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Welcome to the country with room for everyone, no matter who you want to be or love. Here's how Kadir, Anna, and Klára experienced the Norwegian capital and Oslo Pride – Norway's biggest celebration of love, freedom, and diversity.

“If we were to sum up Oslo Pride in just one word, it would be ‘moving’," says Anna Grúňová with a smile.

Together with partner Klára Slivoňová and friend Kadir Telli, she was invited by VisitOslo and Visit Norway to take part in Oslo Pride, the largest LGBTIQ+ event in Norway.

"Everyone we met was so friendly and supportive. The number of people participating in the celebration, including thousands of people who were not gay, was simply overwhelming. Even firefighters, police officers, and the army joined the parade! That made a big impression on us. The music was perfect, and so was the vibe. Every street was decorated with rainbow flags. It seemed like the whole city had prepared for the parade,” she adds.

Oslove at first sight

The festival is held annually in June/July and aims to contribute to the acceptance of everyone. For over a week, human rights and LGBTIQ+ issues are very much on the agenda through art, culture, debates – and parties.

Over 40,000 people from near and far congregate in Oslo to celebrate diversity and inclusion and help fight discrimination.

Oslo is a place where people accept you for who you are.

Klára Slivoňová​

Visitor

Most Norwegians have a liberal attitude towards LGBTIQ+ people, and the country was among the first to enact laws to protect gays and lesbians from discrimination. In fact, Norway ranks in the top ten of the ILGA-Europe 2024 rating of 49 European countries.

What did you do in Oslo besides Pride?
“We explored the city by foot, bike, and boat. We visited the Oslo Opera House, which is an impressive piece of architecture. We dug into Viking history at the Viking Ship Museum on the Bygdøy peninsula, and we studied the fascinating sculptures in Vigeland Park in Frogner. Another highlight was walking through Damstredet, a picturesque cobbled street in central Oslo with charming wooden houses,” says Anna.

How does Oslo differ from other capitals you've been to?
“Although Oslo looks small on the map, it feels big. We quickly realised that the city is packed with things to see and do. We fell in love with the combination of urban life and nature, which several viewpoints reflected. From some places, we could see the city and the fjord in one direction and dense forests in the other. Oslo is a very green city overall, with several nice parks that the locals seem to take good care of. The fact that the sun barely sets during summer – for only three or four hours – gives you plenty of time (and energy!) to experience the city to the fullest,” says Anna enthusiastically.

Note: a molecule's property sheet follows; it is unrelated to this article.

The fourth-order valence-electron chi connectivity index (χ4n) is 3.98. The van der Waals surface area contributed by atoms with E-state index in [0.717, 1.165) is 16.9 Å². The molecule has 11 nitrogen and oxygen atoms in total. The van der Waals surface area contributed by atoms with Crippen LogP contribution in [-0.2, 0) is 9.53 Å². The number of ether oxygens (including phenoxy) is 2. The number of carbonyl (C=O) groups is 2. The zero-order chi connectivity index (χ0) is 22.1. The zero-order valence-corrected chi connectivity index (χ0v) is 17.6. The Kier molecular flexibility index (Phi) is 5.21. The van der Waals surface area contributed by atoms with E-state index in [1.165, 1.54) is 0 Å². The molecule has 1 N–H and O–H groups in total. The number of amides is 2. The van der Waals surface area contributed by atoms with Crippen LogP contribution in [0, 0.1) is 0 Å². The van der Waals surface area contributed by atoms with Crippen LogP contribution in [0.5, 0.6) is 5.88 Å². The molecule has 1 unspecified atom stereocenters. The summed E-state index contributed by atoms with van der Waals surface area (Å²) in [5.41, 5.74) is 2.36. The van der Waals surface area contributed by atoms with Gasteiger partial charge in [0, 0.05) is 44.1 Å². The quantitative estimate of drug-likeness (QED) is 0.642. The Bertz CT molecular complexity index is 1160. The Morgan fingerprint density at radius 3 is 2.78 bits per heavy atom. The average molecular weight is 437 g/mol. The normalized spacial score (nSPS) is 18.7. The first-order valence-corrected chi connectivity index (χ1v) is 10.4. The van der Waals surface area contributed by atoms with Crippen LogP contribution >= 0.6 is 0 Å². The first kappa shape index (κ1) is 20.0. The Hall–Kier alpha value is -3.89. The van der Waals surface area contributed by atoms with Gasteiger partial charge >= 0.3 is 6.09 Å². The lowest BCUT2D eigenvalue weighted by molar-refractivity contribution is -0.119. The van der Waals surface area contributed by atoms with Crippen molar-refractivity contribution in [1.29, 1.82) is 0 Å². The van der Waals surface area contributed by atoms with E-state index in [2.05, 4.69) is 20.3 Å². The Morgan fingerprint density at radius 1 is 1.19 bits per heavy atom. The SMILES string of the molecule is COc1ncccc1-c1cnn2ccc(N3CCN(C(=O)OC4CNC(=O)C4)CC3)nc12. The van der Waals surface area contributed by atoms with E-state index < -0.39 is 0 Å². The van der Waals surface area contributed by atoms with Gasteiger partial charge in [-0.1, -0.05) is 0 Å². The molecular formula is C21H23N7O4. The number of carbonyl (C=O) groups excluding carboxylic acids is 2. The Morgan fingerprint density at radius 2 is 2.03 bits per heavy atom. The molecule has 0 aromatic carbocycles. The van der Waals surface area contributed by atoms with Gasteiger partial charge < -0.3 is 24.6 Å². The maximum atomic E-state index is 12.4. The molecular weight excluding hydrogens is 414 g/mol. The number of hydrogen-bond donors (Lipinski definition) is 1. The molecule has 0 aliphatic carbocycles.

What makes Oslo an LGBTIQ-friendly travel destination?
“We felt that Oslo was a very welcoming city, a place where people accept you for who you are. For instance, nobody was looking at us when we were holding hands. Instead, some people actually walked up to us and said: ‘This is your celebration, but we also want to take part in it’,” Klára explains.

Which Oslo flavours will you remember?
“The brown cheese (brunost), obviously. It really tastes like caramel. Besides that, we had a great food experience at Lille Herbern, a restaurant located on a tiny island near the city centre. We took part in the preparation of the food, and it all turned out very tasty: mussels, shellfish, and other kinds of fresh seafood. We also had lots of great coffee experiences during our stay.”

What did you bring home?
“Five big bags of liquorice (I can't get enough of it!), traditional woollen socks, a winter hoodie, a Viking helmet, a bag of coffee beans, and, of course, some brown cheese,” says Anna with a chuckle.

What made the biggest impression on you in Oslo?
“The people, the views, and the many green lungs. We could have spent a whole day in the Vigeland Park if we only had more time. The efficient public transportation made it easy to explore the city, and the Oslo Pass, which also gave us free access to some attractions, came in very handy. It was cool that we could even use the Oslo Pass on the ferries that connect the city centre with the surrounding islands,” says Klára.

Any advice you would give to visitors to Oslo?
“Don’t be afraid to ask the locals. People in Oslo are very friendly and often give you great advice. Get hold of a map, buy the Oslo Pass, and plan at least one picnic in a park. The distances are short but the experiences are plentiful so it might be a good idea to make a plan before you start exploring,” says Klára.

Oslo Pride

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